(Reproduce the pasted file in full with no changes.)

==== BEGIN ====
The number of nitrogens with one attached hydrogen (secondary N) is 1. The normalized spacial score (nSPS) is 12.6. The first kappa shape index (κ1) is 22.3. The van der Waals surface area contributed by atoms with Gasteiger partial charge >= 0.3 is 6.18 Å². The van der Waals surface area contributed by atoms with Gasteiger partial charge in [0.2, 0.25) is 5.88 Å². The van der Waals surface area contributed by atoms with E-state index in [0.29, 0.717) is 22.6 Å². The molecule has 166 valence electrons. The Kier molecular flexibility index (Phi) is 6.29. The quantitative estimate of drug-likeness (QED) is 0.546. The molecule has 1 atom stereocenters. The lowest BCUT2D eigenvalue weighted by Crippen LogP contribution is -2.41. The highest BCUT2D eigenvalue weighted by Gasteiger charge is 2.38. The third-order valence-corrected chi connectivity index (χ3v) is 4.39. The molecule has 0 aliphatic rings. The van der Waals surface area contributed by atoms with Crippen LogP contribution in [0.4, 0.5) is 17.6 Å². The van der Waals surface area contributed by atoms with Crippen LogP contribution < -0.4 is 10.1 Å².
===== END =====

The number of nitrogens with one attached hydrogen (secondary N) is 1. The normalized spacial score (nSPS) is 12.6. The first kappa shape index (κ1) is 22.3. The van der Waals surface area contributed by atoms with Gasteiger partial charge >= 0.3 is 6.18 Å². The van der Waals surface area contributed by atoms with Gasteiger partial charge in [0.2, 0.25) is 5.88 Å². The van der Waals surface area contributed by atoms with E-state index in [0.29, 0.717) is 22.6 Å². The molecule has 166 valence electrons. The Kier molecular flexibility index (Phi) is 6.29. The quantitative estimate of drug-likeness (QED) is 0.546. The molecule has 1 atom stereocenters. The lowest BCUT2D eigenvalue weighted by Crippen LogP contribution is -2.41. The highest BCUT2D eigenvalue weighted by Gasteiger charge is 2.38. The third-order valence-corrected chi connectivity index (χ3v) is 4.39. The molecule has 0 aliphatic rings. The van der Waals surface area contributed by atoms with Crippen LogP contribution in [0.4, 0.5) is 17.6 Å². The van der Waals surface area contributed by atoms with Crippen LogP contribution < -0.4 is 10.1 Å².